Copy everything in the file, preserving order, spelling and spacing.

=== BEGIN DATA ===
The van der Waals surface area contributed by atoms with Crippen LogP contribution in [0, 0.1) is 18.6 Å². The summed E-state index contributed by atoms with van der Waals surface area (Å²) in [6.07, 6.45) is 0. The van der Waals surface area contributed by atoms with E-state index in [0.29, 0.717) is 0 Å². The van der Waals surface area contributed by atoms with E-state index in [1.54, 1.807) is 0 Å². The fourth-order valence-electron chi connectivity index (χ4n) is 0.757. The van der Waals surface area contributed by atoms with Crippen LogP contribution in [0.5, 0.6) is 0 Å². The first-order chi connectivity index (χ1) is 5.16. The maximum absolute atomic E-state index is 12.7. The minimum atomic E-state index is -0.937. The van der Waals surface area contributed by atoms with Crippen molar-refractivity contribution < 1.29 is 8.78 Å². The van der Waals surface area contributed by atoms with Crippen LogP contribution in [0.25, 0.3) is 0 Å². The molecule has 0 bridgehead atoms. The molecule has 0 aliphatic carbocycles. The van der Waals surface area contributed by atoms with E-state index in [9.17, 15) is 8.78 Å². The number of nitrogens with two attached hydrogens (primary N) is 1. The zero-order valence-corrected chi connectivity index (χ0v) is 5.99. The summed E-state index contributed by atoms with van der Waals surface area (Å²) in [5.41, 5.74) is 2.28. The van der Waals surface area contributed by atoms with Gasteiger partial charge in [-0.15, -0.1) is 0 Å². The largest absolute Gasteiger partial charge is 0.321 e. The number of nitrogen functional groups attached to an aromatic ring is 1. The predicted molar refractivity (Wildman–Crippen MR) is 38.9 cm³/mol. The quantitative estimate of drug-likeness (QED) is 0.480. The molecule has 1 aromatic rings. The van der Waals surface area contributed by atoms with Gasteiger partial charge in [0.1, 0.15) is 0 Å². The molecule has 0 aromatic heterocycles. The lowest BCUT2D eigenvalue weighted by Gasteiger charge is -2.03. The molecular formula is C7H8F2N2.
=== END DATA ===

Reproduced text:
The van der Waals surface area contributed by atoms with Crippen LogP contribution in [0, 0.1) is 18.6 Å². The summed E-state index contributed by atoms with van der Waals surface area (Å²) in [6.07, 6.45) is 0. The van der Waals surface area contributed by atoms with E-state index in [0.29, 0.717) is 0 Å². The van der Waals surface area contributed by atoms with E-state index in [1.54, 1.807) is 0 Å². The fourth-order valence-electron chi connectivity index (χ4n) is 0.757. The van der Waals surface area contributed by atoms with Crippen LogP contribution in [0.5, 0.6) is 0 Å². The first-order chi connectivity index (χ1) is 5.16. The maximum absolute atomic E-state index is 12.7. The minimum atomic E-state index is -0.937. The van der Waals surface area contributed by atoms with Crippen molar-refractivity contribution < 1.29 is 8.78 Å². The van der Waals surface area contributed by atoms with Crippen LogP contribution in [0.25, 0.3) is 0 Å². The molecule has 0 bridgehead atoms. The molecule has 0 aliphatic carbocycles. The van der Waals surface area contributed by atoms with E-state index in [9.17, 15) is 8.78 Å². The number of nitrogens with two attached hydrogens (primary N) is 1. The zero-order valence-corrected chi connectivity index (χ0v) is 5.99. The summed E-state index contributed by atoms with van der Waals surface area (Å²) in [5.41, 5.74) is 2.28. The van der Waals surface area contributed by atoms with Gasteiger partial charge in [-0.15, -0.1) is 0 Å². The largest absolute Gasteiger partial charge is 0.321 e. The number of nitrogen functional groups attached to an aromatic ring is 1. The predicted molar refractivity (Wildman–Crippen MR) is 38.9 cm³/mol. The quantitative estimate of drug-likeness (QED) is 0.480. The molecule has 1 aromatic rings. The van der Waals surface area contributed by atoms with Gasteiger partial charge in [0.1, 0.15) is 0 Å². The molecule has 0 aromatic heterocycles. The lowest BCUT2D eigenvalue weighted by Gasteiger charge is -2.03. The molecular formula is C7H8F2N2.